After failing in his efforts to curtail Tyrion's wild behavior, maybe Tywin decided that sending Tryion to the Wall was the best possible outcome. He may have seen the "trial" as a way to banish Tyrion to a safe, controlled environment where he couldn't create trouble.

But Tyrion's request for a trial by combat took Tywin and Kevan by surprise, as @rotting sea cow notes (above). Cersei had gotten Bronn out of the way, so they couldn't picture Tyrion finding another champion who would fight for him. The reader assumes that Oberyn Martell stepped in to champion Tyrion as a way to go after Gregor Clegane (and to undermine Tywin), but what if there is another aspect to his motive?

(This gets pretty far out on a limb now, but it's mostly stuff I've seen elsewhere in the forum.)

One theory of Tyrion's paternity is that Prince Lewyn Martell, who was a member of the King's Guard, might have been Johanna Lannister's paramour. So Oberyn would be stepping in to protect his cousin by defending Tyrion.

I have also seen speculation that Shae was a secret sand snake. What if she seduced Tywin with the intention of getting close so she could poison him? She may have been working with Oberyn to take out both Gregor and Tywin as part of the Martell revenge plan, but they didn't count on Jaime freeing Tyrion.

I guess this is all a tangent to the OP. Sorry if I've taken things too far off course.

To me, the evidence is clear that Tywin didn't see Joffrey as an asset. He wanted a clear and unquestioned Lannister heir and king, and he didn't like Joffrey's insolence or Joffrey's belief that Robert Baratheon was his father.

Lord Tywin studied his grandchild in silence, gold flecks shining in his pale green eyes. "Joffrey, apologize to your grandfather," said Cersei.
He wrenched free of her. "Why should I? Everyone knows it's true. My father won all the battles. He killed Prince Rhaegar and took the crown, while your father was hiding under Casterly Rock." The boy gave his grandfather a defiant look. "A strong king acts boldly, he doesn't just talk."

ASoS, Tyrion VI

Aside from being disrespectful, Joffrey's priggish remark to Tywin seems to disregard the fact that Tywin has just masterminded the ambush and death of Robb Stark.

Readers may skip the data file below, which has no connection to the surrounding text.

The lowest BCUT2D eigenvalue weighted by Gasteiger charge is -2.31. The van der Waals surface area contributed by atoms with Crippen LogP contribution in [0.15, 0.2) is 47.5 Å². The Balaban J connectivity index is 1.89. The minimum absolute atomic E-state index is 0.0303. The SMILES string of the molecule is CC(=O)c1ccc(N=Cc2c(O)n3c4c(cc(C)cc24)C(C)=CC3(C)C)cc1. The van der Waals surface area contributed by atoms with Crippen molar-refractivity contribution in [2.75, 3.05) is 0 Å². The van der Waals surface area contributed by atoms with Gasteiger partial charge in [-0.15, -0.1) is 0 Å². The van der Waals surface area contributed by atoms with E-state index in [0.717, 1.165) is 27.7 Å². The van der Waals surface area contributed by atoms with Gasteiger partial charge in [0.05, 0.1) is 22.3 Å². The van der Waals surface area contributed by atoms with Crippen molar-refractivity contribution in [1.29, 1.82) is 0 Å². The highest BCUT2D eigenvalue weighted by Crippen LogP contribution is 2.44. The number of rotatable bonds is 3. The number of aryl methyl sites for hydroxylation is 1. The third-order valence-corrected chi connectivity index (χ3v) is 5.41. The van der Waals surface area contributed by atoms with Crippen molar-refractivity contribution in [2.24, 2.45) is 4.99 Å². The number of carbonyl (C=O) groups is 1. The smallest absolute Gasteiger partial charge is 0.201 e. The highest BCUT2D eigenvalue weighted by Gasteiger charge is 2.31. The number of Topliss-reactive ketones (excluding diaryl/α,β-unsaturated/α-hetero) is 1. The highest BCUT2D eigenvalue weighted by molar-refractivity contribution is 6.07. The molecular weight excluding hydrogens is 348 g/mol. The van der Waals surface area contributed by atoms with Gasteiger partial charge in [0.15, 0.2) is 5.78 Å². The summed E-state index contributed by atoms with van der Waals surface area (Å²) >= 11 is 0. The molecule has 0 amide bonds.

Tywin's efforts have been focused on shoring up Lannister power and on getting Jaime out of the King's Guard so he could produce an unquestioned and legitimate Lannister heir. Tywin commissions two Valyrian steel swords, and gives the bigger sword to Jaime. Perhaps he had Jaime in mind, not Joffrey, when he said, "A king should bear a kingly weapon."

Maybe this undermines the point about Tywin believing Tyrion is not his son but, although Tywin provides no sword for Tyrion, he may have provided other symbolic items that show his grudging respect for Tyrion's capability and/or destiny. For instance, when Tyrion comes of age, Tywin puts him in charge of sewers and drains. Because of the pun on sewing and sewers, this responsibility can be compared to Jon giving Arya the sword called Needle. Later, on board the Shy Maid, the symbolic father Jon Connington (who will contract a slow but deadly illness while saving Tyrion from drowning) puts Tyrion to work sewing himself some dry clothes, a task that Tyrion enjoys. Tywin also "gives" Tyrion the Hand of the King chain of office, which includes the right to sit on the Iron Throne. Hands of Gold are always cold, and Tyrion does eventually use the chain as a weapon.

I have mused elsewhere that Tywin uses other people including his sons (and maybe his grandson) as weapons. The name "Kevan" may even by a play on "knave," in the sense that Tywin uses his brother like a servant, keeping him away from his home and family and using him for Lannister business. Tywin is a sort of disembodied arm, like Jaime's amputated kingslayer hand, that continues to kill after being severed (like the Jafer Flowers arm that attacks the Night's Watch).

Joffrey and Tyrion were both useful to a point, but were ultimately disposable in Tywin's larger scheme for control and power in Westeros. Everyone except Jaime was a pawn for Tywin.

 

Whats hilarious to me is that when Joffrey died, Cersei is the only person in the 7K to mourn.

 Tywin was present at the PW.....during his last palaver with Tyrion, Tywin speaks to him with zero emotion. Tywin showed more emotion when Jaime refused to quit the Kingsguard.

Imagine if he thought that Tyrion had killed his precious Jaime or Cersei. Tywin would have probably had the imp murdered in his cell. Tywin didn't like Tyrion or Joffrey....and what did the two have in common? Tywin never truly believed the imp was his,  and because of Stannis' letter, The issue of Joffrey's parentage was also in question.

We don't know what Tywin knew because he was murdered after the PW.....but based on how Tywin treated Tyrion, I doubt that Tywin would have exonerated his dwarf son even if he had the evidence that Joffrey was murdered by a 3rd party. The opportunity to finally get rid of the imp would have been too great for Ty to pass up. Tyrion became useless to House Lannister when he refused to consummate his marriage with the she-wolf.